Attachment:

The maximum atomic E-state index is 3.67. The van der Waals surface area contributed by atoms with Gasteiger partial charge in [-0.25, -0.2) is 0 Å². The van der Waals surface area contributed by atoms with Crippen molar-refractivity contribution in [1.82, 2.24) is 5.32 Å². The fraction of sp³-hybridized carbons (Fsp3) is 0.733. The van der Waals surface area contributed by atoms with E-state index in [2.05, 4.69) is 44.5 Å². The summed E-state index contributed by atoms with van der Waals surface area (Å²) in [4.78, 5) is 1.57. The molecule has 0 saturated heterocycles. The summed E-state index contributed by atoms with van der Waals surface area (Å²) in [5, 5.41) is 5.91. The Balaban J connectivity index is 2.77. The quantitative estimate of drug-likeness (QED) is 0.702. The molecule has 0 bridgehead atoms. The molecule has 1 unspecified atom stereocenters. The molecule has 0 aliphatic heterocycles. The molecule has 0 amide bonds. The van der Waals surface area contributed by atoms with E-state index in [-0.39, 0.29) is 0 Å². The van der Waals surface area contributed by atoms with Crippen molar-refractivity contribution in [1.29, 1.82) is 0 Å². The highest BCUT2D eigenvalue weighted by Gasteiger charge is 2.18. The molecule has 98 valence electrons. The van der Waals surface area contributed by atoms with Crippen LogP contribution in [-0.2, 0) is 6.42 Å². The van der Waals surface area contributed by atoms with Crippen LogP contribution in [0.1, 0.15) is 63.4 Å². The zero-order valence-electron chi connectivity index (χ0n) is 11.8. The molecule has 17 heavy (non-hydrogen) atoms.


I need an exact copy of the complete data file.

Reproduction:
The maximum atomic E-state index is 3.67. The van der Waals surface area contributed by atoms with Gasteiger partial charge in [-0.25, -0.2) is 0 Å². The van der Waals surface area contributed by atoms with Crippen molar-refractivity contribution in [1.82, 2.24) is 5.32 Å². The fraction of sp³-hybridized carbons (Fsp3) is 0.733. The van der Waals surface area contributed by atoms with E-state index in [2.05, 4.69) is 44.5 Å². The summed E-state index contributed by atoms with van der Waals surface area (Å²) in [4.78, 5) is 1.57. The molecule has 0 saturated heterocycles. The summed E-state index contributed by atoms with van der Waals surface area (Å²) in [5, 5.41) is 5.91. The Balaban J connectivity index is 2.77. The quantitative estimate of drug-likeness (QED) is 0.702. The molecule has 0 bridgehead atoms. The molecule has 1 unspecified atom stereocenters. The molecule has 0 aliphatic heterocycles. The molecule has 0 amide bonds. The van der Waals surface area contributed by atoms with E-state index in [-0.39, 0.29) is 0 Å². The van der Waals surface area contributed by atoms with Crippen molar-refractivity contribution in [1.29, 1.82) is 0 Å². The highest BCUT2D eigenvalue weighted by Gasteiger charge is 2.18. The molecule has 98 valence electrons. The van der Waals surface area contributed by atoms with Crippen LogP contribution in [-0.2, 0) is 6.42 Å². The van der Waals surface area contributed by atoms with Crippen LogP contribution in [0.1, 0.15) is 63.4 Å². The zero-order valence-electron chi connectivity index (χ0n) is 11.8. The molecule has 17 heavy (non-hydrogen) atoms.